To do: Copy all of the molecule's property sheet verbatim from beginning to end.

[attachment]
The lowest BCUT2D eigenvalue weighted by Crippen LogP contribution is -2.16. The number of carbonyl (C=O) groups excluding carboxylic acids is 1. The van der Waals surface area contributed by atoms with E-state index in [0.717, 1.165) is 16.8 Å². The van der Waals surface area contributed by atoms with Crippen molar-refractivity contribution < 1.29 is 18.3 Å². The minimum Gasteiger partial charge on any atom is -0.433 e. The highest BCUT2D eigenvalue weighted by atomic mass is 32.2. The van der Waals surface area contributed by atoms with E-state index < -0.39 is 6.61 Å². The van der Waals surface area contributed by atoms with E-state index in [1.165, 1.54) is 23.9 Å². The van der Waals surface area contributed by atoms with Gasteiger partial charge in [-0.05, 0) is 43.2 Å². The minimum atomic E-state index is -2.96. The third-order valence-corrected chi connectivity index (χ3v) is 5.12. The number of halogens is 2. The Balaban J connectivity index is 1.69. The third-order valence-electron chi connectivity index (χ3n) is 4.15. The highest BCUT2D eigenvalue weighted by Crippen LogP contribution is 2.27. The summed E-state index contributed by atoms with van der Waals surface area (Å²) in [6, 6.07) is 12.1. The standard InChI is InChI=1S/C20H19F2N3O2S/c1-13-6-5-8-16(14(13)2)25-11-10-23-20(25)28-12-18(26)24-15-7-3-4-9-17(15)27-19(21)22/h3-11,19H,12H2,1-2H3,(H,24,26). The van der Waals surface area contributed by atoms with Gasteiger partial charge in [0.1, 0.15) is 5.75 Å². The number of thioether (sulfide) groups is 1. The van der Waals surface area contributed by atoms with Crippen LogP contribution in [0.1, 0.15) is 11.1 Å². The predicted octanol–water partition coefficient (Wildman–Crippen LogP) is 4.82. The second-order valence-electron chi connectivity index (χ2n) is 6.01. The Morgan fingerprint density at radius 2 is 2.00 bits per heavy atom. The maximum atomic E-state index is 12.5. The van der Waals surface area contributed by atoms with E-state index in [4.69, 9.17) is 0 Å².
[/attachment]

The lowest BCUT2D eigenvalue weighted by Crippen LogP contribution is -2.16. The number of carbonyl (C=O) groups excluding carboxylic acids is 1. The van der Waals surface area contributed by atoms with E-state index in [0.717, 1.165) is 16.8 Å². The van der Waals surface area contributed by atoms with Crippen molar-refractivity contribution < 1.29 is 18.3 Å². The minimum Gasteiger partial charge on any atom is -0.433 e. The highest BCUT2D eigenvalue weighted by atomic mass is 32.2. The van der Waals surface area contributed by atoms with E-state index < -0.39 is 6.61 Å². The van der Waals surface area contributed by atoms with E-state index in [1.165, 1.54) is 23.9 Å². The van der Waals surface area contributed by atoms with Gasteiger partial charge in [-0.05, 0) is 43.2 Å². The minimum atomic E-state index is -2.96. The third-order valence-corrected chi connectivity index (χ3v) is 5.12. The number of halogens is 2. The Balaban J connectivity index is 1.69. The third-order valence-electron chi connectivity index (χ3n) is 4.15. The highest BCUT2D eigenvalue weighted by Crippen LogP contribution is 2.27. The summed E-state index contributed by atoms with van der Waals surface area (Å²) in [6, 6.07) is 12.1. The standard InChI is InChI=1S/C20H19F2N3O2S/c1-13-6-5-8-16(14(13)2)25-11-10-23-20(25)28-12-18(26)24-15-7-3-4-9-17(15)27-19(21)22/h3-11,19H,12H2,1-2H3,(H,24,26). The van der Waals surface area contributed by atoms with Gasteiger partial charge in [0.1, 0.15) is 5.75 Å². The number of thioether (sulfide) groups is 1. The van der Waals surface area contributed by atoms with Crippen LogP contribution in [0.1, 0.15) is 11.1 Å². The predicted octanol–water partition coefficient (Wildman–Crippen LogP) is 4.82. The second-order valence-electron chi connectivity index (χ2n) is 6.01. The Morgan fingerprint density at radius 2 is 2.00 bits per heavy atom. The maximum atomic E-state index is 12.5. The van der Waals surface area contributed by atoms with E-state index in [4.69, 9.17) is 0 Å².